ATLANTA — U.S. House Speaker Nancy Pelosi called on the Trump administration Tuesday to investigate a whistleblower complaint alleging deplorable conditions at a federal immigration detention center in South Georgia.
Filed by a coalition of advocacy groups with the U.S. Department of Homeland Security Office of Inspector General, the 27-page complaint alleges a high number of hysterectomies have been performed on detainees held at the Irwin County Detention Center in Ocilla.
It also accuses the center of refusing to test symptomatic detainees for COVID-19, failing to distribute personal protective equipment to staff and systematically underreporting coronavirus disease cases.
“If true, the appalling conditions described in the whistleblower complaint — including allegations of mass hysterectomies being performed on vulnerable immigrant women — are a staggering abuse of human rights,” Pelosi said in a prepared statement.
Pelosi and Senate Minority Leader Chuck Schumer of New York called on the inspector general to immediately investigate the complaint.
U.S. Rep. Austin Scott, the Republican congressman who represents the area that includes the detention center, said he had reached out to the Department of Homeland Security and U.S. Immigration and Customs Enforcement. Those agencies, he said, “have assured us that they take all allegations seriously and are firmly committed to the safety and welfare of all those in their custody. We will continue to be in contact with them as they investigate these claims.”
The inspector general’s office and a spokesman for the company that operates the detention center, Louisiana-based LaSalle Corrections, did not respond to repeated requests for comment.
ICE released a statement Tuesday, forcefully pushing back against the allegations. The agency said it is working to stop the spread of COVID-19 and added that only two Irwin detainees have been referred for hysterectomies since 2018. Those patients, ICE said, were referred to “certified, credentialed medical professionals at gynecological and obstetrical health care facilities.”
“Based on their evaluations, these specialists recommended hysterectomies These recommendations were reviewed by the facility clinical authority and approved,” ICE said. “To be clear, medical care decisions concerning detainees are made by medical personnel, not by law enforcement personnel. Detainees are afforded informed consent, and a medical procedure like a hysterectomy would never be performed against a detainee’s will.”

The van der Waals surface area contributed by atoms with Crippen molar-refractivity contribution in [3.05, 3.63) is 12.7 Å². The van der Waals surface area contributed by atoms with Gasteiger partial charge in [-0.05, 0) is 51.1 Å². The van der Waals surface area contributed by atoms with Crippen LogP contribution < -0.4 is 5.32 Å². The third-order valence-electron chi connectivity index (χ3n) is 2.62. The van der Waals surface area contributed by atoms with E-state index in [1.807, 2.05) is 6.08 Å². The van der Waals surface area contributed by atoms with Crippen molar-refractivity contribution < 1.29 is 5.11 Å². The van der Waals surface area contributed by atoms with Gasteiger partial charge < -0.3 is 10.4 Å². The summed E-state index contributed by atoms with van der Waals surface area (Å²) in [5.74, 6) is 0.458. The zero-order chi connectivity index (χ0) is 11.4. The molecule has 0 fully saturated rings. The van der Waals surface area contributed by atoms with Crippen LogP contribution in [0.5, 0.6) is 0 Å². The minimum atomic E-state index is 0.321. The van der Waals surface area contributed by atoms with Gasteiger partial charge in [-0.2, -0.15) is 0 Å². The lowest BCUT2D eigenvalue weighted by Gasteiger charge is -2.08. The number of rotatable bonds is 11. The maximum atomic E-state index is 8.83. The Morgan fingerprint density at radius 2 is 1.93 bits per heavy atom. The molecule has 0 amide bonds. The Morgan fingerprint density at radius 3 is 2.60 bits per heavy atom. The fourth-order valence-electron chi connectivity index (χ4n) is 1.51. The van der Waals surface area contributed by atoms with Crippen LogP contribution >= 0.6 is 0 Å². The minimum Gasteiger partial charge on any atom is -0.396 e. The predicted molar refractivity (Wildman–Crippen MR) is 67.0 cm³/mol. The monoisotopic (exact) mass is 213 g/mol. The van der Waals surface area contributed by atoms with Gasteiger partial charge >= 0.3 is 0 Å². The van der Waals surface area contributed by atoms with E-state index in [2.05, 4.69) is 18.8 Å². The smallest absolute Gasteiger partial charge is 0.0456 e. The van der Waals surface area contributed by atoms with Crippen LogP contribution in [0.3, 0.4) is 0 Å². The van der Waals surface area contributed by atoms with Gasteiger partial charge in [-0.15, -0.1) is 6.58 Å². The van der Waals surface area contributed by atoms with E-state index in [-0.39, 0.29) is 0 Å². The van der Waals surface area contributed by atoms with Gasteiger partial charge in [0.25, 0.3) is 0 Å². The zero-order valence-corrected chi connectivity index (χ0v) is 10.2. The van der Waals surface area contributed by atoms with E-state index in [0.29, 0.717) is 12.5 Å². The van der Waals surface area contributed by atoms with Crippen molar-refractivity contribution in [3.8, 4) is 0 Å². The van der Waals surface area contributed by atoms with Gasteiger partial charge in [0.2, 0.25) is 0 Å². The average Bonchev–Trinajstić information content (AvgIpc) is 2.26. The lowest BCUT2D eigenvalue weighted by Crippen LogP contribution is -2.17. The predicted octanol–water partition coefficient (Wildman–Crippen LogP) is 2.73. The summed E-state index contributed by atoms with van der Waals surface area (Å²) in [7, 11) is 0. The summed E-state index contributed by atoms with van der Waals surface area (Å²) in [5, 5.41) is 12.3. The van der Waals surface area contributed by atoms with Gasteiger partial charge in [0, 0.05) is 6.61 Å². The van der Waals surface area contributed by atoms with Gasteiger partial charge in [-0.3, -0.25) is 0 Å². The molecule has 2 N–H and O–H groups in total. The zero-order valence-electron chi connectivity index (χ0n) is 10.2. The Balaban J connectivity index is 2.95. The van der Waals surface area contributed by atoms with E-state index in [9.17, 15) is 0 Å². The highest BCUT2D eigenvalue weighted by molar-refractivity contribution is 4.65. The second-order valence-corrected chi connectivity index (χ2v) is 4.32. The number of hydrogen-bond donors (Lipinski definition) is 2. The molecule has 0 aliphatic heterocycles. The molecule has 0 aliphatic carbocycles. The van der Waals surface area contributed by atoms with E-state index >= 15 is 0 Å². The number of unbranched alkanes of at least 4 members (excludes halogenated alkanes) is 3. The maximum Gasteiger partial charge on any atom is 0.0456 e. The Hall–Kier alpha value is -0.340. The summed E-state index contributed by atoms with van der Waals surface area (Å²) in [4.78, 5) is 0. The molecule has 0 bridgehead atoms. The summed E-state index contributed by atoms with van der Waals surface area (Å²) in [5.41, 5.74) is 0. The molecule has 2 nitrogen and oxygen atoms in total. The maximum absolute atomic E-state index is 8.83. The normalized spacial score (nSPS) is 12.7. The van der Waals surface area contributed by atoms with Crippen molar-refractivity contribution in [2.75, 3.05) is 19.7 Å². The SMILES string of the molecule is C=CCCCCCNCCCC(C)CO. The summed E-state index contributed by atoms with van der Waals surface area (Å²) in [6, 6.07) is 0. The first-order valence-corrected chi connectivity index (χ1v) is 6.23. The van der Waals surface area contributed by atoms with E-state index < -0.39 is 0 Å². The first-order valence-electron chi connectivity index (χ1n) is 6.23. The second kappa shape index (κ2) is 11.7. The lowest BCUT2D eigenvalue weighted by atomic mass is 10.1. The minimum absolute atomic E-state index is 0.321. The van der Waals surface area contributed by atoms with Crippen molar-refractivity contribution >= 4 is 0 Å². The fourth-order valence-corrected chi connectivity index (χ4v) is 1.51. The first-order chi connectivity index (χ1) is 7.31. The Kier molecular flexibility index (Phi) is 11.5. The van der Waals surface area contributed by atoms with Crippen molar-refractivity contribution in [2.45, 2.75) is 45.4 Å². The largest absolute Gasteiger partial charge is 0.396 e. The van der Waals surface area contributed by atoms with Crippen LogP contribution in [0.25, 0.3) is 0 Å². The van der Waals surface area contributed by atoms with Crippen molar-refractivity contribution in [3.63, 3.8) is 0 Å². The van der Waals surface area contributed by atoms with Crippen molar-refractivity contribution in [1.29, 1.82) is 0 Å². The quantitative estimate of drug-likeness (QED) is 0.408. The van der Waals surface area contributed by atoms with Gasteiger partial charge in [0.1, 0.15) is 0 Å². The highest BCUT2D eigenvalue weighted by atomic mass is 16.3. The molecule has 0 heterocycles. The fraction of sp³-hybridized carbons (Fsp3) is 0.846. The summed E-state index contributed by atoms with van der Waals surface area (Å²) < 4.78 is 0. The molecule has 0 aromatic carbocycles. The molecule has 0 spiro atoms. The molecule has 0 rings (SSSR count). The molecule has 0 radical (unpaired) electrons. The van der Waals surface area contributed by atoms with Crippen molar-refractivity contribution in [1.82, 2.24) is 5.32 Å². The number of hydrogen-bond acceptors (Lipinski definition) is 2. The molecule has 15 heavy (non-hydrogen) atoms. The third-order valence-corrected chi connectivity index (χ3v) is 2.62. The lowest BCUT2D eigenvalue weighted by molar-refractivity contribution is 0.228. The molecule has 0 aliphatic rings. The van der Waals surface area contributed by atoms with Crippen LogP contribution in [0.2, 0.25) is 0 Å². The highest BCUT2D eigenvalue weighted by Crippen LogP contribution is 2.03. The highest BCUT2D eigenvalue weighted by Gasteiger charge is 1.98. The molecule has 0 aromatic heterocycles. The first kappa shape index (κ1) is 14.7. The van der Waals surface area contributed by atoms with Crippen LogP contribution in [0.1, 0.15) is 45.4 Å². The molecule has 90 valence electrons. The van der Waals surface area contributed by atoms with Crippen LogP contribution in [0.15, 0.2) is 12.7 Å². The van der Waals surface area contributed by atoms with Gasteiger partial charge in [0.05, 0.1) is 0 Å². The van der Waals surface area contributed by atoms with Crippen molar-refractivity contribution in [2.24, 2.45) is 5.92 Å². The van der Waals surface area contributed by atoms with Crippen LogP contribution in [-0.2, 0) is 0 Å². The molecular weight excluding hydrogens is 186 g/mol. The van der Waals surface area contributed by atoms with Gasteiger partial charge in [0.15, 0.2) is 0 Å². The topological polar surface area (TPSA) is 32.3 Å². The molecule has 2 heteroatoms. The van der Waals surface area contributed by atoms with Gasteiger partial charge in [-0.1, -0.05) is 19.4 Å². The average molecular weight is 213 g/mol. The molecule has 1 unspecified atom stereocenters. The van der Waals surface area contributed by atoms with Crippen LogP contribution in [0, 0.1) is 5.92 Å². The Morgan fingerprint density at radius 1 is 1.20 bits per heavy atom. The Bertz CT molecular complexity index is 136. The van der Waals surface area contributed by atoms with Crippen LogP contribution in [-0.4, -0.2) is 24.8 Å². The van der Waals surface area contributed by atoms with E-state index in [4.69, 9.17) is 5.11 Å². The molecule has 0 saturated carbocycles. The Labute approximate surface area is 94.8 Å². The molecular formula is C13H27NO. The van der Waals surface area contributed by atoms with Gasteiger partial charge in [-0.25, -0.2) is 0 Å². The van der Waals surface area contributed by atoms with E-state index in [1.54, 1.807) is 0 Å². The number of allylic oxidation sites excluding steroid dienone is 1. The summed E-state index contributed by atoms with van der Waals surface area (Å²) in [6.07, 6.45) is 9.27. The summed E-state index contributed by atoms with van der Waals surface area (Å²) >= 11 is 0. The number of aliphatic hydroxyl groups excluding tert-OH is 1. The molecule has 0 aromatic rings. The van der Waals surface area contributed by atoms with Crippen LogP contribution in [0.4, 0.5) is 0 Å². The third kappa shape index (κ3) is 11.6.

Project South filed the complaint Monday along with Georgia Detention Watch, Georgia Latino Alliance for Human Rights, and South Georgia Immigrant Support Network. Detainees have been sent to an outside gynecologist they “did not trust,” the complaint says. One detainee, according to the complaint, said she talked to five others between October and December of last year who had hysterectomies.
“When she talked to them about the surgery, the women ‘reacted confused when explaining why they had one done,’” the complaint says. “The woman told Project South that it was as though the women were ‘trying to tell themselves it’s going to be OK.’ She further said: ‘When I met all these women who had had surgeries, I thought this was like an experimental concentration camp. It was like they’re experimenting with our bodies.’ ”
A detainee, according to the complaint, said the detention center’s staff and the doctor’s office did not properly explain to her what procedure she was going to have done. She reported feeling scared and frustrated, according to the complaint, saying it “felt like they were trying to mess with my body.”
The Atlanta Journal-Constitution has asked Project South to speak with these detainees. The advocacy group’s complaint also contains information about the hysterectomies from a whistleblower, Dawn Wooten, a licensed practical nurse who has worked at the center. Wooten, who has said she was demoted at the detention center for speaking up, submitted a declaration outlining her allegations, but that document has not been publicly released. At a news conference Tuesday, she detailed some of her complaints about the center’s response to COVID-19.
“You would have masks and maybe no gowns or you would have gowns and maybe no masks or you wouldn’t have face shields. Or you would have to share them,” Wooten told reporters just outside ICE’s downtown Atlanta offices. “And there was no instruction on proper cleanliness of these things that we had to use inside the facility.”
As of Monday, the federal agency had reported 43 cases of COVID-19 among Irwin’s detainees and no deaths from the disease. Nationwide, there have been 5,799 detainee cases and six deaths from COVID-19, including two at Stewart Detention Center in Southwest Georgia.
©2020 The Atlanta Journal-Constitution (Atlanta, Ga.)